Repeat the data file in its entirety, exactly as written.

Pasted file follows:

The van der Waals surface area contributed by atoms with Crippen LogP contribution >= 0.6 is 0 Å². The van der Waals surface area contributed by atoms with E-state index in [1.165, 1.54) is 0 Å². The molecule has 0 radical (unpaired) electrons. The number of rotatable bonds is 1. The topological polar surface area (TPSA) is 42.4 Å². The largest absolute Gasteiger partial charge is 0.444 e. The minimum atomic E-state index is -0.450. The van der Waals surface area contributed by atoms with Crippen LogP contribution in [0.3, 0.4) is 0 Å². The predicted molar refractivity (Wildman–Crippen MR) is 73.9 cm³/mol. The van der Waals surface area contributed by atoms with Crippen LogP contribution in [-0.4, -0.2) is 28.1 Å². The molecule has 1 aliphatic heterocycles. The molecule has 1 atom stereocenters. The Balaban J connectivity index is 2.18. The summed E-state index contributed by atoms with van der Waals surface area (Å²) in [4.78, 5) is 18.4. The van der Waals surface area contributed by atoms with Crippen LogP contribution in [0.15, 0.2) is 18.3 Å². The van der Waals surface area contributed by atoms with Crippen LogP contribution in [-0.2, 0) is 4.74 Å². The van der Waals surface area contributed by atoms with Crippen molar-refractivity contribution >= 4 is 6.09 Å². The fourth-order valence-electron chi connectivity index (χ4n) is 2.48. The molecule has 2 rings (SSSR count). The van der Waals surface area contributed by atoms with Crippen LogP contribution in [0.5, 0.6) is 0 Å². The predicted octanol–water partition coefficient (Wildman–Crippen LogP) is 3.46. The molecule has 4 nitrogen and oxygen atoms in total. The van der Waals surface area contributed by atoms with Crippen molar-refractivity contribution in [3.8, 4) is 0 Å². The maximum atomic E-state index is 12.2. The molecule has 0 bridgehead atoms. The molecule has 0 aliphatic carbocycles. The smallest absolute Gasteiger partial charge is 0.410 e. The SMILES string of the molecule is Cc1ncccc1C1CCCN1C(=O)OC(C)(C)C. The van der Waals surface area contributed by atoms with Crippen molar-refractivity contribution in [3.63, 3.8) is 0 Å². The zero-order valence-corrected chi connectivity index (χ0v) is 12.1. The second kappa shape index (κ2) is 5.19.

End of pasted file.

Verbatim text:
The van der Waals surface area contributed by atoms with Crippen LogP contribution >= 0.6 is 0 Å². The van der Waals surface area contributed by atoms with E-state index in [1.165, 1.54) is 0 Å². The molecule has 0 radical (unpaired) electrons. The number of rotatable bonds is 1. The topological polar surface area (TPSA) is 42.4 Å². The largest absolute Gasteiger partial charge is 0.444 e. The minimum atomic E-state index is -0.450. The van der Waals surface area contributed by atoms with Crippen LogP contribution in [0.3, 0.4) is 0 Å². The predicted molar refractivity (Wildman–Crippen MR) is 73.9 cm³/mol. The van der Waals surface area contributed by atoms with Crippen LogP contribution in [-0.4, -0.2) is 28.1 Å². The molecule has 1 aliphatic heterocycles. The molecule has 1 atom stereocenters. The Balaban J connectivity index is 2.18. The summed E-state index contributed by atoms with van der Waals surface area (Å²) in [4.78, 5) is 18.4. The van der Waals surface area contributed by atoms with Crippen LogP contribution in [0.15, 0.2) is 18.3 Å². The van der Waals surface area contributed by atoms with Crippen LogP contribution in [-0.2, 0) is 4.74 Å². The van der Waals surface area contributed by atoms with Crippen molar-refractivity contribution >= 4 is 6.09 Å². The fourth-order valence-electron chi connectivity index (χ4n) is 2.48. The molecule has 2 rings (SSSR count). The van der Waals surface area contributed by atoms with Crippen LogP contribution in [0.5, 0.6) is 0 Å². The predicted octanol–water partition coefficient (Wildman–Crippen LogP) is 3.46. The molecule has 4 nitrogen and oxygen atoms in total. The van der Waals surface area contributed by atoms with Crippen molar-refractivity contribution in [3.8, 4) is 0 Å². The maximum atomic E-state index is 12.2. The molecule has 0 bridgehead atoms. The molecule has 0 aliphatic carbocycles. The smallest absolute Gasteiger partial charge is 0.410 e. The SMILES string of the molecule is Cc1ncccc1C1CCCN1C(=O)OC(C)(C)C. The van der Waals surface area contributed by atoms with Crippen molar-refractivity contribution in [3.63, 3.8) is 0 Å². The zero-order valence-corrected chi connectivity index (χ0v) is 12.1. The second kappa shape index (κ2) is 5.19.